Ladies, Gentlemen, and everyone in between, but particularly PhilSE: Moderators,
I have now been gleefully contributing for a year, experimenting with the psychology and technology at play in this forum as well as exploring the mechanisms and policies operant in this social venture, and as I would like to make this my intellectual home and contribute for an extended period of time because of the utility and joy (sometimes derivative of ironic cheekiness), I pose the following question:
Is there a mechanism for governing the governance of content related to PhilSE: The FAQ? I couldn't find anything, so should I presume it's by universal consensus of the Tribunal of Moderators? In other words, were (subjunctive implies possibility, not necessity, mind you) one group of users be caught gaming the system with game-theoretic tactics by abusing closure to avoid the penalties of downvoting and discourage participation driving down traffic, is there an alternative means of realigning with the intent of the foundation of this forum other than forming a second faction and reopening such questions, perhaps by the use of democratically decided by-laws to serve as a font of policy to complement the non-normative-by-design mechanism?
I concede and suggest:
- We as a tribe should have the capacity given the lessons of the Enlightenment the need for such methods of governance given human nature.
- Democratically elected is not fungible with democratically accountable.
- Organizational management by policies and procedures and the rule of law are hardly radical notions.
- The sheer lack of activity on the meta-side is symptomology, and not demonstrative of a lack of conflict.
- This site is not living up to its potential for being more active among a greater variety of users, but rather may be serving the needs of the technical elite at the expense of the needs of the many and our corporate sponsors.
Has the political will of the veteran user base decided that the current status quo is the terminal velocity and terminus of this institution that aims to facilitate philosophical pedagogy and critical thinking?
As a former educator, labor unionist, and social democrat, I have no lack of experience dealing with organized interests that maintain the status quo; I am trying to determine to what extent the political elite here (potentially with the complicity of the moderators elected thereby) harbor the ambition of growing the traffic to this site. I needn't point out that no matter how many questions are actually posted (clearly benefiting the interests of our corporate aegis), the gaming of the system of closure works counter to their interests (and serves to exclude many interested in gaining knowledge).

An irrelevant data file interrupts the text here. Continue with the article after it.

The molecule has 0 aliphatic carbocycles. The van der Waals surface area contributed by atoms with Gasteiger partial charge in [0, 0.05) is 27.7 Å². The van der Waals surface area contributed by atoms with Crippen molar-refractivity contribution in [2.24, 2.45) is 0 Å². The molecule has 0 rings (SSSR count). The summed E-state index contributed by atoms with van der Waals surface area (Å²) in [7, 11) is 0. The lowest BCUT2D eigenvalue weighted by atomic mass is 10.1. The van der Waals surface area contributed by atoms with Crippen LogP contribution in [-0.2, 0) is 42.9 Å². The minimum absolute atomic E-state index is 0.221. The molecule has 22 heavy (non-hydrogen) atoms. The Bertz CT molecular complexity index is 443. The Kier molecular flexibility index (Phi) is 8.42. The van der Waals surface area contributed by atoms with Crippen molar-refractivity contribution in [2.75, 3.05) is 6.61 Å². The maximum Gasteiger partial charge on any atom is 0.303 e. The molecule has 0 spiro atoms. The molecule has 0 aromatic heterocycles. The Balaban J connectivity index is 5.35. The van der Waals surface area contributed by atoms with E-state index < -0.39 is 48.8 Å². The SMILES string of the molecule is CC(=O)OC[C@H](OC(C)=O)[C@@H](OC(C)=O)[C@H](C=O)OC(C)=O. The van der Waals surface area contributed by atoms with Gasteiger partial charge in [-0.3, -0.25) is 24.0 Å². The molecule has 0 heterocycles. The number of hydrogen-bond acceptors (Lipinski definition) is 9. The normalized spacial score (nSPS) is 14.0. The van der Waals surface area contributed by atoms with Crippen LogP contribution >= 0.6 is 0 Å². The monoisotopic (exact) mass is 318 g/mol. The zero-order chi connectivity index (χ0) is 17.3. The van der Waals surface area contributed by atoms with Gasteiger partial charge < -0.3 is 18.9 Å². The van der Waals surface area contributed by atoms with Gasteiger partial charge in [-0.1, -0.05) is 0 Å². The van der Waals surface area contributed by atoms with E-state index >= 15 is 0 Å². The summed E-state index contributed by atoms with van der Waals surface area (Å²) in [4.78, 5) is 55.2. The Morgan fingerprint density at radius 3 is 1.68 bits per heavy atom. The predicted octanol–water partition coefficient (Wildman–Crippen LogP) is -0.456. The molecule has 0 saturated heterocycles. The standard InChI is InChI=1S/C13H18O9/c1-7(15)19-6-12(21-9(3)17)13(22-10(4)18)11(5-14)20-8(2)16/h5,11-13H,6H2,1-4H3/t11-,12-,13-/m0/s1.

It is unfortunate that a site purporting to be expert in Philosophical Q&A now closes discussion of ideas that have their own articles in the Stanford Encyclopedia of Philosophy. If an entry in the SEP and multiple sources by recognized philosophical expertise in diverse fields doesn't constitute a basis for establishing a question is on-topic, why should anyone take our expertise seriously at all?
Were this any other organization, I wouldn't waste my breath because of the lack of comprehension of the dynamics at play, but I do in the hopes that I see enough intelligence (fluid and crystallized), that some constructive discourse can occur. My only question is there still an interest in using this forum to broadly encourage the study of philosophy conducted by the Demos of Athens, or is this now an Ephorate in Sparta that prefers gold to iron? In the modern tongue, are we still a bazaar or are the empty halls of the meta side evidence that we are a cathedral?
These words are the message, and I'm the mere messenger. I can abide by the rules of either, but as a soldier and thinker, I want to know which rules are in play and not bruise any of the delicate egos here; I'm a corporate shill who takes the king's coin and does the king's business so I have no academic reputation to conceal here, but it might not hurt to leave a signpost for future thinkers coming here so they too know the folkways and mores of this group without having to spend a year doing research.
Let's consider this the null hypothesis, and all this community needs is one good argument to derail it. As American of English, German, and Scandanavian decent, I take great pride in the innovation of the common law, and feel it is my duty to publish an RFC for the establishment of by-laws to clarify the boundaries between vox populis and those who have been elevated by franchise. Do you or do you not share that pride? Because if you do, it shouldn't be too hard to come to consensus, right? After all: friends, are we not philosophers?